"People spend half their lives on the bus"
In the heart of Brasilia, the central bus station, the rush is high in the late afternoon. Crowds line up to get on the buses that go to the suburbs. Some are up to 50 kilometers away.
The number 0.570 goes to Taguatinga. The satellite city is 20 kilometers outside of the pilot plan. The journey can take hours, however, because the driveways are completely blocked, like every working day. "Half of all jobs are within the pilot plan," says architecture professor Holanda. "But 90 percent of the residents live outside."
Tens of thousands of people drive to the center in the morning and back again in the evening. "People spend half their lives on the bus." Taguatinga alone has 220,000 inhabitants, as many as Krefeld. "At first only poor families lived here. As the city developed, it also attracted more and more middle-class people," says Frederico de Holanda.
Augusto Ferreira de Souza came to Brasilia from the provinces at the age of 19 to find happiness. That was 1978. "Emotionally it was of course stressful. I was very young, all alone in a strange place, with no relatives. I was unskilled and had absolutely no financial means to live in the Plano Piloto." But there were vacancies everywhere.
Augusto went into the military, raised a family and bought a house in Vincente Pires on the outskirts of Taguatinga. Today the area has become a good neighborhood and real estate prices are high. Augusto has now retired from the military and works as a security advisor.
"If I hadn't left my home country, I would work in the field today, with no perspective and without a tooth in my mouth." He owes a lot to Brasilia and is now feeling very well: "I get around a lot in Brazil. Compared to other cities, we have a fantastic infrastructure here."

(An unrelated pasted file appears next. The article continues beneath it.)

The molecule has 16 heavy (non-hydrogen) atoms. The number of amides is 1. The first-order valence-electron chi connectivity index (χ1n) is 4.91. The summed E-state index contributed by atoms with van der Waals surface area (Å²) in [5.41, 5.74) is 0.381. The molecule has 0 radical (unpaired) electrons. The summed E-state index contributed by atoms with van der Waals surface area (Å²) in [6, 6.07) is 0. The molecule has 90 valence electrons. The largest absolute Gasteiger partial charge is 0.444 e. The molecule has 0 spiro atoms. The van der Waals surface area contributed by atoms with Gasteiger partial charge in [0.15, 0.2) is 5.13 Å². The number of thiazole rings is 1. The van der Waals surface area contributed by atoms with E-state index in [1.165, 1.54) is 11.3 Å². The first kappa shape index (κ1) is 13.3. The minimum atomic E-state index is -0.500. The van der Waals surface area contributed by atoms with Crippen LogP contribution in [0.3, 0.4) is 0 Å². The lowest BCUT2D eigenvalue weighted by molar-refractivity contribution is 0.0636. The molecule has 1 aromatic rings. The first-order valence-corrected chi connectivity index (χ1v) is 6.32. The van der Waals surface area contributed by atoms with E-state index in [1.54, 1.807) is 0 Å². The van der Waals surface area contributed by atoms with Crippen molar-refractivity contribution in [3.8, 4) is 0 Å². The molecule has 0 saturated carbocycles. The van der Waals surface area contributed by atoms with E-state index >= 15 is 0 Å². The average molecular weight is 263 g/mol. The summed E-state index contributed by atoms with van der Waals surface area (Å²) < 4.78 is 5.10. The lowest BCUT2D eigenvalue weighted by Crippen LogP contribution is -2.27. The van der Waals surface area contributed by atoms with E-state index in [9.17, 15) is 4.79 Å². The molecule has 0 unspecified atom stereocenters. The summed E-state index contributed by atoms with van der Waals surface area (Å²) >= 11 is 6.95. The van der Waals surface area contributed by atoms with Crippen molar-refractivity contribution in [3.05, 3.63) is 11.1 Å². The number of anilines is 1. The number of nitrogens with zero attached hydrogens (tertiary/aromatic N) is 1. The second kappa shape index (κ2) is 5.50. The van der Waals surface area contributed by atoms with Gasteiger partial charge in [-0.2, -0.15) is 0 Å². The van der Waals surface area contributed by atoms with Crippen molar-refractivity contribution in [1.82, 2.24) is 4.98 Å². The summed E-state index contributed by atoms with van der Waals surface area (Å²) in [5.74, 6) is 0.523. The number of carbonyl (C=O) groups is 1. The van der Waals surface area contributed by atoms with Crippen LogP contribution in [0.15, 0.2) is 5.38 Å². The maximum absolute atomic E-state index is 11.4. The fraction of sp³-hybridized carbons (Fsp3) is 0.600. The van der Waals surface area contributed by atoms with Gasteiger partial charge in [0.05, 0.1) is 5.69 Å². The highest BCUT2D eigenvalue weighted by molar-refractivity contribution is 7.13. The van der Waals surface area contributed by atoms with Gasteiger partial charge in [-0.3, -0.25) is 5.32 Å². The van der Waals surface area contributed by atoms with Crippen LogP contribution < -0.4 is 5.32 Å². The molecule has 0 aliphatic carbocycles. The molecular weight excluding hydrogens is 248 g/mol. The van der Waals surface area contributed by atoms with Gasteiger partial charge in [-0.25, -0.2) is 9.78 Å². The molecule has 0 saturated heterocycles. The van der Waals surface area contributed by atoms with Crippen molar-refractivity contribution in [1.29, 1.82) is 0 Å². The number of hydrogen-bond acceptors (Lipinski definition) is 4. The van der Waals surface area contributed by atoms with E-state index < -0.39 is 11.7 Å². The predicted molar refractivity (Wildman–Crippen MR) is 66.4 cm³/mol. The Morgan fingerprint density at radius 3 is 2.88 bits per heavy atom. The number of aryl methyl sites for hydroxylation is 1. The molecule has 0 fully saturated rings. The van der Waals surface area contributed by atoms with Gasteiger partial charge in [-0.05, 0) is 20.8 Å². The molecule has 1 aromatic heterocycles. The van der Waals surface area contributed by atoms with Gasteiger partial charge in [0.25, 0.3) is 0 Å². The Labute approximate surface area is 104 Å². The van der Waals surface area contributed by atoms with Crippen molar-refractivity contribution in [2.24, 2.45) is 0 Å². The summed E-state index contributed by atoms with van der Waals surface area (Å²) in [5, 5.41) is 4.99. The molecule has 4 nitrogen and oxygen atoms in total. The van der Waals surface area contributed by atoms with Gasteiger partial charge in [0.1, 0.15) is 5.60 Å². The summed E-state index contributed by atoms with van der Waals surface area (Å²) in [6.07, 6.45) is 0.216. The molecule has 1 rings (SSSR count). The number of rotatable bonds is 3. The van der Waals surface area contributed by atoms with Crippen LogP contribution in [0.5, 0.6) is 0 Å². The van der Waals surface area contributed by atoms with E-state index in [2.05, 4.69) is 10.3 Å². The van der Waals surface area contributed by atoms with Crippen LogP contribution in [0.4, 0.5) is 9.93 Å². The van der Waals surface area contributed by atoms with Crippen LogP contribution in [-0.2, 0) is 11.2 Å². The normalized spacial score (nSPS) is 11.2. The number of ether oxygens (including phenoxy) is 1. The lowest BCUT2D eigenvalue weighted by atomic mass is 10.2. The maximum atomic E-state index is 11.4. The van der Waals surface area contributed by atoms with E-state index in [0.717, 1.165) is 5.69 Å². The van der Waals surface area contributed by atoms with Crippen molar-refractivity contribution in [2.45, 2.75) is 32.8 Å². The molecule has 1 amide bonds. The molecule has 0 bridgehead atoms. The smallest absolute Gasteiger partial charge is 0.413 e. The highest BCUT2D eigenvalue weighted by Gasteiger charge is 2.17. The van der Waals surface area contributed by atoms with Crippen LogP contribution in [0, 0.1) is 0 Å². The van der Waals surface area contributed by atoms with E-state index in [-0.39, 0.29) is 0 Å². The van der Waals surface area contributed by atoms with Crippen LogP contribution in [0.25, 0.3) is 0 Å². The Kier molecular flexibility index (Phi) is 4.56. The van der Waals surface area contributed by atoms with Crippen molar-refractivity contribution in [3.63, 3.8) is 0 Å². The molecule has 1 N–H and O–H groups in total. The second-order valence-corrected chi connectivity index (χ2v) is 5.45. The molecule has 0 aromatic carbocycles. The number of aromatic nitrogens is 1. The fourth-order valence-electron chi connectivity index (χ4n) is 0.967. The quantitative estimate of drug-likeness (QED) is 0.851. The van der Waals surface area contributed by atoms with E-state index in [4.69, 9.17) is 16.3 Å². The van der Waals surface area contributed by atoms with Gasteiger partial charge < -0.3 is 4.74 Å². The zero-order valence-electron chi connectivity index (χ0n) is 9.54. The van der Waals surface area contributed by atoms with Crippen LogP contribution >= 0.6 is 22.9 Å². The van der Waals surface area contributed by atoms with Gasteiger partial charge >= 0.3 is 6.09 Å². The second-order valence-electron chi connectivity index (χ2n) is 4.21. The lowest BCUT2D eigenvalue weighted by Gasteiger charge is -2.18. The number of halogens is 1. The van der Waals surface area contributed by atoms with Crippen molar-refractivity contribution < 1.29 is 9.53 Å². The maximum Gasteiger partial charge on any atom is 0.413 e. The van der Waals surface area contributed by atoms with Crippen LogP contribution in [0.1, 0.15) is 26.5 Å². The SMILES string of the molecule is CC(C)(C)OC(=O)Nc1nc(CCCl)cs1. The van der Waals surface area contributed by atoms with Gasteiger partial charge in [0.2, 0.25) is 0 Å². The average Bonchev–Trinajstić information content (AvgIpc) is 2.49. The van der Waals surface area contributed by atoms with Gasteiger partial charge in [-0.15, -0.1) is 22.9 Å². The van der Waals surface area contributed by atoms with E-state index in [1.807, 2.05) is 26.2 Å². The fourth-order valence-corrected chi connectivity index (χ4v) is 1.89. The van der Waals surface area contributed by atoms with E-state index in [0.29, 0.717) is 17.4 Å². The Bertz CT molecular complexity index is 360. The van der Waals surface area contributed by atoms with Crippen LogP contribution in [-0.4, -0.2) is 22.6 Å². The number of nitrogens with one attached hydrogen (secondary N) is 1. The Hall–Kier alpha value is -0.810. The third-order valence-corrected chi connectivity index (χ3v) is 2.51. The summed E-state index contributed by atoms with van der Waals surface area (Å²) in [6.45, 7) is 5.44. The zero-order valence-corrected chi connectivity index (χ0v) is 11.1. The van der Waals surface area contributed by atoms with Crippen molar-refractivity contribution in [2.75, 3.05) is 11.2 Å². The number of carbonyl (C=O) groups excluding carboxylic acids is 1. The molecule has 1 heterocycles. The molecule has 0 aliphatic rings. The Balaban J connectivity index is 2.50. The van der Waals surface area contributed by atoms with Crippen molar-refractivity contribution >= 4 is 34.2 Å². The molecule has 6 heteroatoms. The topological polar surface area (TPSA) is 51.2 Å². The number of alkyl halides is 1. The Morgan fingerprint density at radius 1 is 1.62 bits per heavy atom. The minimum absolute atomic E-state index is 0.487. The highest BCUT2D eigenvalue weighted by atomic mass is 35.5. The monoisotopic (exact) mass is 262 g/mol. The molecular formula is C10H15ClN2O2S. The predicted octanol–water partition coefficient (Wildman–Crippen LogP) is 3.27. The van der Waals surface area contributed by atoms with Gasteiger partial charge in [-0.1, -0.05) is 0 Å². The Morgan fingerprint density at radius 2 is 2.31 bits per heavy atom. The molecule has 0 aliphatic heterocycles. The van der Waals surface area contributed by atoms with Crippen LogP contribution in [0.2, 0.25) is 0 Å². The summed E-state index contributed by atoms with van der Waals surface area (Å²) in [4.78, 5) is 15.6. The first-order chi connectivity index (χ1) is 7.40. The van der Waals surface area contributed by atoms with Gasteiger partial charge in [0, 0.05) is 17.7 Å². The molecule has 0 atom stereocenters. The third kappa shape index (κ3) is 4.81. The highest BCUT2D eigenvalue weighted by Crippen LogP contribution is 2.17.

More than 30 murders per 100,000 inhabitants
Augusto is only concerned with crime. According to the United Nations, Brasilia is one of the cities with the greatest social inequality. The next satellite town begins behind Taguatinga: Ceilândia. One of the largest poor neighborhoods in South America is located on its western edge.
Nobody knows how many people live in the favela complex. Estimates go from 80,000 to 150,000 people. The wastewater mostly runs from the exposed stone houses and wooden huts onto the red-brown earth road. There are no sewers, no garbage disposal and only a few paved roads.
The crime rate is high and the number of police officers low. The western edge of Ceilândia is considered to be Brazil's most dangerous area and the reason why the capital with its federal district ranks high in every area in the Brazilian crime statistics.
Brasilia leads the murder statistics even before the dangerous metropolises of Rio de Janeiro or São Paulo. For every 100,000 inhabitants in the capital district, there are over 30 murders per year. In Germany this value is 0.8.